Tuesday, September 8, 2009
3 Quick Opinions: The Prince Fielder Celebration
On Sunday, Brewers 1B Prince Fielder crushed an extra innings walk-off home run to beat the Giants. Fielder and the Brewers celebrated with an obviously pre-planned routine as Fielder emphatically stomped on home plate while his surrounding teammates collapsed en masse. Y'all can check it out here. While channel surfing on Monday, I came across the predictable old-school "disrespecting the game" meme from the Talentless Bill Ripken of the MLB Network in response to the Brewers' antics. I wanted the opinions of two real baseball fans, so I hit up Eugene Tierney of Tailgate Crashers and Tom Daniels of One New York East Coast Bias Life for their thoughts. Me first.
Aaron: I loved it. L-O-V-E-D it. And, I'm generally not a fan of the porcine Prince or his douchebaggery (called "intensity" by Brewers fans). No one wants baseball to follow football's lead where random tackles are celebrated like winning the lottery or basketball where the preening and superficiality often overshadow the game. But, if the Brewers want to give their fans a memorable moment – in what's been a forgettable season – then, go crazy. The game was over and it was a cool visual. Baseball really needs to get over itself.
Eugene: The things a non-contender will do to make themselves feel better about not being good. The Brewers are well known (at least in St. Louis) for being a classless team when it comes to celebrations - any walk-off homer becomes a cause to untuck the jersey and make an a** of themselves. Too bad that extra inning win doesn't mean anything more than just another game played.
The sad thing is about the Brewers is they could be good, but their childish behavior shows why they won't make it out of a series in October.
Ochocinco and T.O. would be proud.
Tom: I had friends visit for the holiday weekend so I didn't catch this until late last night on ESPN. When I saw the celebration two things surprised me: 1) the ESPN anchor didn't use the opportunity to editorialize a little on either how awful or awesome it was and 2) when I flipped to MLB Network, they hadn't already shifted to 24/7 righteous indignation mode.I've never understood the issue with post-game celebrations. You won. The team accomplished its goal for the day. I understand why teams have an issue with, say, Joba Chamberlain celebrating a fifth inning strikeout like he just single-handedly won a pennant but winning a game? Converting a save or a walk-off hit?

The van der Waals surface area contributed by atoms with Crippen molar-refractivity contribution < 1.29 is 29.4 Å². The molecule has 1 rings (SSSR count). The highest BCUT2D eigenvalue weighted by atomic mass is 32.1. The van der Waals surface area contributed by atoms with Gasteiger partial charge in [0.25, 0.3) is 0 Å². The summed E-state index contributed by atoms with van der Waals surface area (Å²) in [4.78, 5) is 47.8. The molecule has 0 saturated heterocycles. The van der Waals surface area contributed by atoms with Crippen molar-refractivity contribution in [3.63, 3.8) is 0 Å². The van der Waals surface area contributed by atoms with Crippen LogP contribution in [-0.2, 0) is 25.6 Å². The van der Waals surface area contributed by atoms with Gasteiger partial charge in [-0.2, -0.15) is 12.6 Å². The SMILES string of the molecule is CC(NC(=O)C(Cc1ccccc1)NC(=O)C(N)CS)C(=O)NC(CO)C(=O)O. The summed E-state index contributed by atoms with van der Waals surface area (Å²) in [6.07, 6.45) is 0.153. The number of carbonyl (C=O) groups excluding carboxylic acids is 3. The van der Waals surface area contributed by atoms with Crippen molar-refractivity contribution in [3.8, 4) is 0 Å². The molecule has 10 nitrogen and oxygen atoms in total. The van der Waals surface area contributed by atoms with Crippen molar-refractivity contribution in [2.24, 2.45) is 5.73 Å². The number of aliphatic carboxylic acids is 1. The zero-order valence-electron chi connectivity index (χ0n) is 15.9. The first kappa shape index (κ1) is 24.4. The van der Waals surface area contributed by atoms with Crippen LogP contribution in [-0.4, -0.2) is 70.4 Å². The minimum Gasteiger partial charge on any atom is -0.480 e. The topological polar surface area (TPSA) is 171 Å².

Besides, for anyone who has a problem here -- I'm not quite sure how this is any different then a "hop around on the plate" mob, David Ortiz's/A-Rod's helmet flip, or AJ Burnett's pie-in-the-face gimmick.And let's not pretend Albert's never admired a shot out of the box -- lest we forget his NLCS shot off Brad Lidge that might still be traveling. Or the 2006 Cardinals throwing the "Jose" chant back in the Met fans' faces.
Eugene: I don't have a problem with celebrations, when there is something to really celebrate. What did the Brewers accomplish with the win? One game closer to being a .500 team - no real need for a choreographed celebration for a game that will be forgotten in a week. The 2 instances you mentioned were both in the post-season, when the games were important (plus, Albert isn't the nicest guy around -- a hell of a player, but I've never cared for him as a person).
Tom: Forgotten in a week. You just outlined why no one should care about post-game celebrations either. If it was bad enough, Prince will eat a fastball next year. But it's likely he won't because by the time the Brewers play the Giants again this will be long, long forgotten.
Aaron: People still think that a generation of kids have been turned off of baseball because of World Series night games or exorbitant ticket prices or one of a dozen other tired excuses. The reality is that Major League Baseball – and those who play it, run it and report on it – actively tamp down individual personalities while simultaneously expecting casual fans to be lured by three-and-a-half hour games, repetitive pitching changes and teams that are playing out the string.